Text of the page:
3D Printing Silicone For Soft Robotics Is Possible With Additive-X and Lynxter
When you envision robotics, you probably imagine hard plastics, composites and metal parts powered by mechanical and electronic components. But rigid robotics has a counterpart – soft robotics – which uses compliant materials instead of hard materials to create flexible and deformable robots.
A prime example is a camera robot that can fit into a pipe and squeeze down inside to fit smaller bores, traversing pipe networks to diagnose faults for servicing. Another example is a soft surgery robot that assists with delicate procedures.
Soft robotics is for applications where flexibility, dexterity and deformability are crucial, but soft robotics is notoriously difficult to engineer.
The biggest challenge with soft robotics is specifying materials and manufacturing processes capable of creating parts that can perform mechanical movements of compression, stretching, and unwinding. Thankfully, 3D printing offers a reliable solution with 3D-printed silicone, made possible with the Lynxter S600D.
3D printed silicone
Silicone parts are traditionally made with moulding processes, but these do not allow complex geometries and shapes. Engineers must sacrifice silicon’s flexibility for TPUs and other hard filaments that limit performance.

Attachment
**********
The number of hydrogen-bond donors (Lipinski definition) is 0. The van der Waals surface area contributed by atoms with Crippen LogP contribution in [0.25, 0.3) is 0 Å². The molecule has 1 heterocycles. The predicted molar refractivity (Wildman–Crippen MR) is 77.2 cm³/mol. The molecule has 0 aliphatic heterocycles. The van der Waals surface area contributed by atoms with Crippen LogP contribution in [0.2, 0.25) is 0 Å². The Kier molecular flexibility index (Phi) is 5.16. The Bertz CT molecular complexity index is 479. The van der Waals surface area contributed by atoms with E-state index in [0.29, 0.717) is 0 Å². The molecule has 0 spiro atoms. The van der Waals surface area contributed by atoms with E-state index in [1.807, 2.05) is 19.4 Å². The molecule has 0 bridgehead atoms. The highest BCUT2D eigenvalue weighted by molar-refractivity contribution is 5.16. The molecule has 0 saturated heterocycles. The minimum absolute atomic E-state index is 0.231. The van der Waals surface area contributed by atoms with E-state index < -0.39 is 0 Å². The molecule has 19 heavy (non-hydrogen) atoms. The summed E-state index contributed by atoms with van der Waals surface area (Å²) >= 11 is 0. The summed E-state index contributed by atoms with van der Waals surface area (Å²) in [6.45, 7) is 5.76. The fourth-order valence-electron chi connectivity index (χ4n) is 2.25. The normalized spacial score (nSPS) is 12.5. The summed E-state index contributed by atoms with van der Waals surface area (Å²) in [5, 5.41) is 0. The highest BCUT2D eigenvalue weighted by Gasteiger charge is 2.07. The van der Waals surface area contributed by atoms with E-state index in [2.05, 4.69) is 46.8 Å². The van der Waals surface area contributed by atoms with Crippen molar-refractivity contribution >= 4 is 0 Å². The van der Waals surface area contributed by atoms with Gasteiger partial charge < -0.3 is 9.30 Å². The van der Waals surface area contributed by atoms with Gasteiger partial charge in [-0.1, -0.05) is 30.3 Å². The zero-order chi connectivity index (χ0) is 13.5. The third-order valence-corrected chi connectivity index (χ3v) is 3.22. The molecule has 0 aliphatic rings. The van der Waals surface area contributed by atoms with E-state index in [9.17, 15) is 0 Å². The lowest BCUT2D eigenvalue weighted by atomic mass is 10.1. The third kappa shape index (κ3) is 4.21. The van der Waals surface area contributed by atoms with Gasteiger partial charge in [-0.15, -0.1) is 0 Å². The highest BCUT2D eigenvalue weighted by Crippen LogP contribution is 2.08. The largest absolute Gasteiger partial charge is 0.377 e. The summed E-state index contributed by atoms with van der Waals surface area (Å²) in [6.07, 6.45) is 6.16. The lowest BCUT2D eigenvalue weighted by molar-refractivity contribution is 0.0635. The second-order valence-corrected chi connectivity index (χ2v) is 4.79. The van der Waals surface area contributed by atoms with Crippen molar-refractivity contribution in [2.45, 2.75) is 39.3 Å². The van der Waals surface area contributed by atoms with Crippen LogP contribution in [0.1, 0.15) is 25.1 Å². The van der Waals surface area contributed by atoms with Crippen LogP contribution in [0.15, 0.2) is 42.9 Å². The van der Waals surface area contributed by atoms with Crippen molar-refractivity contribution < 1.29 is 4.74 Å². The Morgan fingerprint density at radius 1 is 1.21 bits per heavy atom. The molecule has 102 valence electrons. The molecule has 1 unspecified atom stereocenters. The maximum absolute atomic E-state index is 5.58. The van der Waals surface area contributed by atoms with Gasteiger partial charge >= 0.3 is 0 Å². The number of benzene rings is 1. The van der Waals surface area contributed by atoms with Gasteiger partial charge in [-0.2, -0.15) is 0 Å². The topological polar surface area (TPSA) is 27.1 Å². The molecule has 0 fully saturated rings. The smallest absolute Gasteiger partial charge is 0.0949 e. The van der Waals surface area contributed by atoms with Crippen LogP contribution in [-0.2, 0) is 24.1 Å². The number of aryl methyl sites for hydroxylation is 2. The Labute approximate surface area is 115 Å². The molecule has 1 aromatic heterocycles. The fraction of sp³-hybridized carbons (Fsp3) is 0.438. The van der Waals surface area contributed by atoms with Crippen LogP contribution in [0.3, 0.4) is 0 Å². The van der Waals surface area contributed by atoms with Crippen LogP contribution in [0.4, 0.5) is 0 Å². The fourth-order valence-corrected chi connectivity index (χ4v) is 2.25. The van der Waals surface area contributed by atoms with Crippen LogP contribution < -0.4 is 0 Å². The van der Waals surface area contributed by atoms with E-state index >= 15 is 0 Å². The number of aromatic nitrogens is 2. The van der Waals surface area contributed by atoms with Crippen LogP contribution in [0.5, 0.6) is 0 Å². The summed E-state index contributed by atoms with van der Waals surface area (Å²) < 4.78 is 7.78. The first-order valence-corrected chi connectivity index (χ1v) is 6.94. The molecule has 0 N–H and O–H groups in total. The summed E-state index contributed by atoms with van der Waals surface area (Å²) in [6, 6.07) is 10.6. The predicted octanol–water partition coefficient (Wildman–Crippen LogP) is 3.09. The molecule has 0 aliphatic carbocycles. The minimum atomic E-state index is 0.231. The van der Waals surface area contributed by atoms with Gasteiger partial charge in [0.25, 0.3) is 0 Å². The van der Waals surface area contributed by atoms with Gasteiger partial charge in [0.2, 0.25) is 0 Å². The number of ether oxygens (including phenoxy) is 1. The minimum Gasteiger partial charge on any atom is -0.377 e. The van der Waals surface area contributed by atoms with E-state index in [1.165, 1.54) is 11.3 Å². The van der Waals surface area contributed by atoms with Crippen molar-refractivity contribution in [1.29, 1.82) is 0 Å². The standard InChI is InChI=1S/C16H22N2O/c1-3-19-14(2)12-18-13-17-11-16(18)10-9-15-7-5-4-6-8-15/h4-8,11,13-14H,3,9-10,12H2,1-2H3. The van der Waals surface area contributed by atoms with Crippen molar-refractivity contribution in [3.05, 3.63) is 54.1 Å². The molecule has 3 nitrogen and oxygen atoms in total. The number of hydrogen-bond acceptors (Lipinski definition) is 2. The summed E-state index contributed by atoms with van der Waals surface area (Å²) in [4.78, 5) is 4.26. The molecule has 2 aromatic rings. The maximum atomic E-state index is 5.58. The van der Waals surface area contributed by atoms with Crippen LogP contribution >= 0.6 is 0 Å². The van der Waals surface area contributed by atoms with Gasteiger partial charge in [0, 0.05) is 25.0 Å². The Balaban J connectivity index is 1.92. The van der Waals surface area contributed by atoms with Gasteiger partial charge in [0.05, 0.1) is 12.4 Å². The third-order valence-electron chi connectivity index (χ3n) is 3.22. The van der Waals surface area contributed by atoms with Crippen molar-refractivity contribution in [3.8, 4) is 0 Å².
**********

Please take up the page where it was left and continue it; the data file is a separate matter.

The Lynxter S600D changes this for good. Fitted with the LIQ21 tool head, it prints liquid silicone, with a range of RVT1 and RTV2 silicones from 10 to 40 shore A hardness available within the Lynxter ecosystem.
Here’s a video of the S600D making a silicone suction cup:
With the S600D, you can design soft components without worrying about geometry limitations and experimental print shapes and develop prototypes in days, slashing your time to market and boosting innovation.
Schneider Electric uses the Lynxter S600D to prototype flexible and soft modular components for robotics. The Schneider Electric Openlab has developed a prototype of a silicone gripper with multiple “fingers” compatible with a robotic arm, with the S600D giving engineers prototyping flexibility.
If you haven’t heard of a 3D printer that prints liquid silicon before, don’t worry – this technology is the first of its kind. The Lynxter S600D utilises FFF (Fused Filament Fabrication) and LAM (Liquid Additive Manufacturing Technology) to print filaments, pastes, and liquids.
In addition to liquid silicon, you can print carbon PA, PP, PEKK, aluminium filament, polycarbonate, TPU, clay, porcelain, PP glass fibre, PCL and many more materials by swapping out tool heads.
All images in this article are credited to Lynxter.